" The next morning, feeling fresh and resolute, I got up my horse (one of Sandford's) and pursued after and overtook them before night. That night we all slept in the woods. Next morning we started two hours before day on our journey; we traveled on, and arrived about noon at Fort Defiance. Here I was taken with the fever again, and stayed all night, but they left me and went on. The next morning I set out after my company. I went on about three miles, lost my road, and went back; hired a man for three dollars to pilot me eighteen miles. He went the distance and turned back; I kept on, expecting every minute to overtake the company, knowing, if I failed, I must sleep in the woods alone. It rained very hard constantly. Well, I spurred on till dark, and yet had not overtaken them. I could go no farther, but must spend the night alone in those dark woods. In the first place, I knew that I should want considerable water in the night, but had nothing but my boots to hold it; so I climbed down the river bank and filled one boot with water and placed it so that I could drink out of it during the night. I turned out my horse with a bell on, and hampered him, and all was well so far. I then took out my fire-works and tried for a long time to get a fire, but could not, as it was raining very hard. I begged, prayed, and cried, but all did not make me a fire, and I was obliged to give it up. So I took my two blankets and lay down in the woods, almost doubting if I should ever rise up again. The rain poured down until twelve o'clock. I lay till daylight, tackled up my horse, hurried on and overtook my company, and at evening we reached a house. The lady's name was Mrs. B. I stayed there ten days, and called her mother; but I had not found the right one yet."

Mr. Foote having returned to Cincinnati quite discouraged, but still determined to work somewhere, he found General Mansfield and informed him of the death of his friend, Sanford. The General, being a man of very tender feelings., could not refrain from weeping when he received the sad intelligence.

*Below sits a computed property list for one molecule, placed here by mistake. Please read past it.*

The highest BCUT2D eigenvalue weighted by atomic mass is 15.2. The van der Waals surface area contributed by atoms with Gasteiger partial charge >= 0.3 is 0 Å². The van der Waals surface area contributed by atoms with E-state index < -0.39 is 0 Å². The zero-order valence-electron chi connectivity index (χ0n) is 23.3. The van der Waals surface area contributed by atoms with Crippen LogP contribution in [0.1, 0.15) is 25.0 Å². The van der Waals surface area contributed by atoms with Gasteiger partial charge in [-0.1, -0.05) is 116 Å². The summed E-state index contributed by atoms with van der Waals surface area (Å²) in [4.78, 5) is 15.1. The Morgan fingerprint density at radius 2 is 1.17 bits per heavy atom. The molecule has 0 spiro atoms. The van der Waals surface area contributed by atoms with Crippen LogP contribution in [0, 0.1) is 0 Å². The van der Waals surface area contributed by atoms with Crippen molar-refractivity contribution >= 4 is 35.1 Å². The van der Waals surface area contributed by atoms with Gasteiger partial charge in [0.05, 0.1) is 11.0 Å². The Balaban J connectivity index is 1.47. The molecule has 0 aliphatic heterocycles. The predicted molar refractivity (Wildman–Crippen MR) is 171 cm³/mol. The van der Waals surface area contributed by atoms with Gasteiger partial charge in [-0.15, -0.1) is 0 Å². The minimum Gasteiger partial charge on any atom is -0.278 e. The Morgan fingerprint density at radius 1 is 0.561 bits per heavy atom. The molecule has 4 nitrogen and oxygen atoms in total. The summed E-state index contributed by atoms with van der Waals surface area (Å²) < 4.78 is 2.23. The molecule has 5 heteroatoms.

Ziba Foote now brought his own case before the General. He was without friends and without money in a strange land, and no work. His high spirits now seemed to be perfectly under a cloud, and he was almost in despair ; he knew not where to go or what to do. But relief came to his mind when General Mansfield informed him that he would give him every assistance in his power. He advanced him money, and gave him as much to do in his office as he could do; also assured him that he would give him as much lucrative business in the future as the nature of the case would admit of, and as he became able to perform it. Ziba spent the winter in Cincinnati.

The last letter that he wrote to his friends in Connecticut was dated March 20, 1806, on the Ohio river, off against Fort Massie, and contained the following extract:

" On the 4th of this month I set out to survey with Mr. William Rector, a gentleman with whom I am well pleased."

Next in Order is a letter from Wm. Rector to Surveyor General Mansfield, giving an account of poor Foote's tragic death. It is dated: "Surak's Ferry, Ohio River, May i6th, 1806," and reads as follows:

"Sir, I am extremely sorry to inform you, that about twelve o'clock on Wednesday, the 3oth of April, Mr. Ziba Foote was drowned. The circumstances attending this melancholy accident were as follows: The overflowed country that I was compelled, last winter, to leave unfinished, he was surveying on the east side of the Wabash. He came to a pond, about thirty chains wide, which, from its appearance, he supposed he and his companions could pass through without swimming; but, being uncertain, he fastened his compass and Jacob-staff to his belt, in order to be able to go through at any rate. In this encumbered condition, he went into the pond, and had gone but a short distance when he got over his depth. As soon as he began to swim he called out to his chainmen, and directed them to follow him, for he said he was determined to swim through. They did so, and all swam on very well until they had nearly passed the deep part of the water, when, all of a sudden, Mr. Foote began to sink, and said he was drowning. Mr. Gilkerson, one of the chainmen, who is a very good swimmer, swam to him ; but he had sunk so low that he was unable to get hold of him, except by his hat, which was on his head. By this means he kept him up for a short time ; but his hat came off, when he at once sank, and never rose again.